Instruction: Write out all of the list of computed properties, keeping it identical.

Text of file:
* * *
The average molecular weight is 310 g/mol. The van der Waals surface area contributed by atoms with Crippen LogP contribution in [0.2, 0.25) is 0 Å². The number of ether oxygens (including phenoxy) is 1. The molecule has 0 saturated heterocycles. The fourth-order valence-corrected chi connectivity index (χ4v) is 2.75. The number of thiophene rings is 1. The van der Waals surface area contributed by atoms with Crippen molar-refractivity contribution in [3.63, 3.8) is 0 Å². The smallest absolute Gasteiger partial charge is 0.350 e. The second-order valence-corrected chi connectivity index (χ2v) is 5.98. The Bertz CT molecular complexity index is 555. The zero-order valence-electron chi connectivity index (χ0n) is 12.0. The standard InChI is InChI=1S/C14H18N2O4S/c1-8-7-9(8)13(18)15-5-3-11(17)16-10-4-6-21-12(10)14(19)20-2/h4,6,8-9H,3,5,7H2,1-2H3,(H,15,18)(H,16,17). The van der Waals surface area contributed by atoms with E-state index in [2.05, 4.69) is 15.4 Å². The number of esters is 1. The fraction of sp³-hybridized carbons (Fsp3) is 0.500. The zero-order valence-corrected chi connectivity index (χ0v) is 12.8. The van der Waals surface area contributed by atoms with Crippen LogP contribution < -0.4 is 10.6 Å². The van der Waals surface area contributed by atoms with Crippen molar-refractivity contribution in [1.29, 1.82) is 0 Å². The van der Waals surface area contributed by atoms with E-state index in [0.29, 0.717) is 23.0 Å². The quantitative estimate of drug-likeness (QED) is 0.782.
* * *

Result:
The average molecular weight is 310 g/mol. The van der Waals surface area contributed by atoms with Crippen LogP contribution in [0.2, 0.25) is 0 Å². The number of ether oxygens (including phenoxy) is 1. The molecule has 0 saturated heterocycles. The fourth-order valence-corrected chi connectivity index (χ4v) is 2.75. The number of thiophene rings is 1. The van der Waals surface area contributed by atoms with Crippen molar-refractivity contribution in [3.63, 3.8) is 0 Å². The smallest absolute Gasteiger partial charge is 0.350 e. The second-order valence-corrected chi connectivity index (χ2v) is 5.98. The Bertz CT molecular complexity index is 555. The zero-order valence-electron chi connectivity index (χ0n) is 12.0. The standard InChI is InChI=1S/C14H18N2O4S/c1-8-7-9(8)13(18)15-5-3-11(17)16-10-4-6-21-12(10)14(19)20-2/h4,6,8-9H,3,5,7H2,1-2H3,(H,15,18)(H,16,17). The van der Waals surface area contributed by atoms with E-state index in [2.05, 4.69) is 15.4 Å². The number of esters is 1. The fraction of sp³-hybridized carbons (Fsp3) is 0.500. The zero-order valence-corrected chi connectivity index (χ0v) is 12.8. The van der Waals surface area contributed by atoms with Crippen LogP contribution < -0.4 is 10.6 Å². The van der Waals surface area contributed by atoms with Crippen molar-refractivity contribution in [1.29, 1.82) is 0 Å². The van der Waals surface area contributed by atoms with E-state index in [0.29, 0.717) is 23.0 Å². The quantitative estimate of drug-likeness (QED) is 0.782.